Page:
Happy Gay Pride Weekend Everyone!
My favorite gay cinematic moment is not a gay movie, not a gay scene, not explicitly erotic, not much of anything. I love it for the electrifying presence of gayness in a movie from 1941. I am speaking about Alfred Hitchcock's Suspicion.
I've almost never seen this movie mentioned when discussing gayness in movies, not even when discussing gayness in Hitchcock movies. People talk about homoeroticism in Strangers on a Train or the mad lesbian love of Mrs. Danvers for Rebecca, but Suspicion is overlooked.
Johnnie (Cary Grant) and Lina (Joan Fontaine) visit Johnnie's friend Isobel, a writer of murder mysteries. Also attending dinner is Phyllis. Based on their familiarity and the way they serve dinner, it is obvious the two women live together. Moreover, while Isobel ("Izzy") dresses as a British lady should, Phyllis ("Phil" to her partner) is in a man's suit and tie, with a man's hairstyle
And this is what's so glorious. Phil and Izzy aren't dangerous. They're not villains. They're not the subject of a joke, nor exaggerated, nor horrifying. They simply are. A butch/femme couple, in 1941, relaxing at home, entertaining a straight couple, chatting about books. Fifty years later, Basic Instinct inspired protest from the LGBT community, because it was still almost impossible to see gays and lesbians in a movie unless they were killers or crazy, suicidal or deranged or tragic or pornified, or—best case scenario—the wacky sexless neighbor.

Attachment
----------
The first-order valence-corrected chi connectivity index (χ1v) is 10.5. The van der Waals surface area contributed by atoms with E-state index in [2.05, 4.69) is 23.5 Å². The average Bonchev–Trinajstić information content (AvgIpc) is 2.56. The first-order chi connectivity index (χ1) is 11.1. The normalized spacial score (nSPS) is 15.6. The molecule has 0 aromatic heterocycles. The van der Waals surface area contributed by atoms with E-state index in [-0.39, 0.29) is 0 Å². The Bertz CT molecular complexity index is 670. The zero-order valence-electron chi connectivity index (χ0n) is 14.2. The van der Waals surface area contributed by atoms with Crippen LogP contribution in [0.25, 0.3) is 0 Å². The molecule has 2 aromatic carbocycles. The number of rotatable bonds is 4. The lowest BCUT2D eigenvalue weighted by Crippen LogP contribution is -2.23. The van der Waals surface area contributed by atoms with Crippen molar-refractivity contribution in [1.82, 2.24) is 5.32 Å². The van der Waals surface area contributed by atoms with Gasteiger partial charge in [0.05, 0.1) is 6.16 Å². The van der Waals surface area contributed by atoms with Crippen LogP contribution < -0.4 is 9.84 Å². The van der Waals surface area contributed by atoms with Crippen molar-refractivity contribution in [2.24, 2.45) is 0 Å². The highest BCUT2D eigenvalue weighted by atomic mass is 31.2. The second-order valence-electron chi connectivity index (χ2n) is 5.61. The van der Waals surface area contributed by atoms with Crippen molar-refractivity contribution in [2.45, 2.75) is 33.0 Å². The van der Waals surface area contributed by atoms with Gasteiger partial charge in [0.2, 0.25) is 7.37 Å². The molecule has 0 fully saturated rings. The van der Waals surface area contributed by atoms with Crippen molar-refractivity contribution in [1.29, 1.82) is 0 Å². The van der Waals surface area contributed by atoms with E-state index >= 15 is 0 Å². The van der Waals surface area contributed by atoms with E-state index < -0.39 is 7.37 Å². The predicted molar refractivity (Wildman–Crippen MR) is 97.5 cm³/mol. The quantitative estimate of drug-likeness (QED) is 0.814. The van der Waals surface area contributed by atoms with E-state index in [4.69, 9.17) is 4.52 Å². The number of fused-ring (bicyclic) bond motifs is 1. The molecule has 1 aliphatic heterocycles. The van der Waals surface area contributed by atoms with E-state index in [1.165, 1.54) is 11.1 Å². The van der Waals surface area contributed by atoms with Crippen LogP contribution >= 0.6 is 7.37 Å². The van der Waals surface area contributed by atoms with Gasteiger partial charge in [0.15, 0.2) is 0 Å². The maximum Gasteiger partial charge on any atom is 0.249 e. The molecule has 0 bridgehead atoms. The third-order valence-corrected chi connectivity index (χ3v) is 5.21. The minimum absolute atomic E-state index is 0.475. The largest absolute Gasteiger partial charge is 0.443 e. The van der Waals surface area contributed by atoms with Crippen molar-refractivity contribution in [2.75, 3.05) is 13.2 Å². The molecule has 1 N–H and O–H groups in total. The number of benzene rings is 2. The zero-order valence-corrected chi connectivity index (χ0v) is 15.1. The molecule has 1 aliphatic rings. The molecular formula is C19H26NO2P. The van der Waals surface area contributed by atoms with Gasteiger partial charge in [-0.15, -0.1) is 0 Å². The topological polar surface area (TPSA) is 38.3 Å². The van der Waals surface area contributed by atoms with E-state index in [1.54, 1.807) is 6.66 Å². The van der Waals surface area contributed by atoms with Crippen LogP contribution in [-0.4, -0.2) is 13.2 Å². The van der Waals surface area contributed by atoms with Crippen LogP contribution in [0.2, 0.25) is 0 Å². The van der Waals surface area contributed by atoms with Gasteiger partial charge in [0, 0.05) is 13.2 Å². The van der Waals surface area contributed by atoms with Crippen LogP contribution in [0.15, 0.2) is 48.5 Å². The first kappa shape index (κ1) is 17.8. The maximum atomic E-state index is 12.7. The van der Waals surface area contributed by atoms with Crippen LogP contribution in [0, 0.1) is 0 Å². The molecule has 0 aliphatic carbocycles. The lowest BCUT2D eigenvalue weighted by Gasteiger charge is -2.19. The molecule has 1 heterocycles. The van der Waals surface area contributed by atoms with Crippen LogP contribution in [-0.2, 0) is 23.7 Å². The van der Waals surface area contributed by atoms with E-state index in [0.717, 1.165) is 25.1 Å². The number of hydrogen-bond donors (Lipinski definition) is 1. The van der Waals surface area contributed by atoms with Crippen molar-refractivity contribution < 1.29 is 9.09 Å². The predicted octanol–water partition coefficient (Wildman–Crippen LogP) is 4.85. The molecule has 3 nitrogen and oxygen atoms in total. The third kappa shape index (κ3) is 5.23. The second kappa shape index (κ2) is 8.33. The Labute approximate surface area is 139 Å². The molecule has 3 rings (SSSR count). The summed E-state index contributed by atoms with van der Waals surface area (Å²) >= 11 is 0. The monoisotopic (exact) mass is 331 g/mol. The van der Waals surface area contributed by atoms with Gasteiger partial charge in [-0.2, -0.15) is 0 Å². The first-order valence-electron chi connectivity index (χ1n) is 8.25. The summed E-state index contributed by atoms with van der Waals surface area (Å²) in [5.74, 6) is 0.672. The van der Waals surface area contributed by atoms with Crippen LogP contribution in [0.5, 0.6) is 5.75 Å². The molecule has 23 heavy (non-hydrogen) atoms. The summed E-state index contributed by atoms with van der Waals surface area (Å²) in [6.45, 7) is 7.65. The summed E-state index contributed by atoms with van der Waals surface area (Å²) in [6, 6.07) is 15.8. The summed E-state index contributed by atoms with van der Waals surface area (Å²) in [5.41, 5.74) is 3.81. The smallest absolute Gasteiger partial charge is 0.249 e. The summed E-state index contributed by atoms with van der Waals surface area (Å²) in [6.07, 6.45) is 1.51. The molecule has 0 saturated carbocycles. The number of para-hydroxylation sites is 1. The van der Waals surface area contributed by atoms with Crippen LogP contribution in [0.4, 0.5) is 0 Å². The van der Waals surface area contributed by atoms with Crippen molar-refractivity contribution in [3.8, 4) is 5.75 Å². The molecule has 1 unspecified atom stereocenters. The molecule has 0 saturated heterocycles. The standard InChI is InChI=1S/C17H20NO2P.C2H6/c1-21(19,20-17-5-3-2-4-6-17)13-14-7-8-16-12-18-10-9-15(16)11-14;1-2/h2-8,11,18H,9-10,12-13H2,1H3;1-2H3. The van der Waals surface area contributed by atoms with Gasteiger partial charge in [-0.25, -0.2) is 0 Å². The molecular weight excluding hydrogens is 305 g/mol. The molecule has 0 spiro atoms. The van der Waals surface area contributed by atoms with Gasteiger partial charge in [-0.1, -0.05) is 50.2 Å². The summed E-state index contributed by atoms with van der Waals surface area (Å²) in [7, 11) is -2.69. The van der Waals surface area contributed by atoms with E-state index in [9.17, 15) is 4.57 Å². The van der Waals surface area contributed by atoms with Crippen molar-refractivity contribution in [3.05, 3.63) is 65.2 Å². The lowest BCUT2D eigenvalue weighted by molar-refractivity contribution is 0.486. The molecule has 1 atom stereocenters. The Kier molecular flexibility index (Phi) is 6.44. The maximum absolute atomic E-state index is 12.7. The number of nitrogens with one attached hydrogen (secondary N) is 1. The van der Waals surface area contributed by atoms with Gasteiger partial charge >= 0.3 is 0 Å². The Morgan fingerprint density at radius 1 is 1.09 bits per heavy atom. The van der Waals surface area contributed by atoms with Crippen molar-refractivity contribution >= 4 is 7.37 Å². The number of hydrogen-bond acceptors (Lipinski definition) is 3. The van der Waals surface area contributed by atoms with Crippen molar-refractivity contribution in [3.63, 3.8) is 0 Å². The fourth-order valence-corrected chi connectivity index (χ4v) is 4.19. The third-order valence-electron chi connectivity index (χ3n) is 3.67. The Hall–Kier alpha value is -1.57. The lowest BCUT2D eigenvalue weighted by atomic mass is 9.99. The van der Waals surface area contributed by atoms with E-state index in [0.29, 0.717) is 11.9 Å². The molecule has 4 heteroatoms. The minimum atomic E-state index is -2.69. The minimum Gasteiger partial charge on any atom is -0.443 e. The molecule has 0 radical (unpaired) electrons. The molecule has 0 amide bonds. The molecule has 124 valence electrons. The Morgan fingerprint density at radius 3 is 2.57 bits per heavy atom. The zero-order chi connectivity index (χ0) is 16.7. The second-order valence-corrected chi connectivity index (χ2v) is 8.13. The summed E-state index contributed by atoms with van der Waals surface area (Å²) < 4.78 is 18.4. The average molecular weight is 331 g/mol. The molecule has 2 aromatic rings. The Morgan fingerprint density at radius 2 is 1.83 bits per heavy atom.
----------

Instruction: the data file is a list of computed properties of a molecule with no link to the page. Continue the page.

Phil and Izzy are just an ordinary gay couple. They're not in the movie because they're gay, and their gayness is never mentioned. That they're butch/femme—probably the least-represented type of queer couple in the media—just adds to my pleasure.
I love Phil and Izzy so much.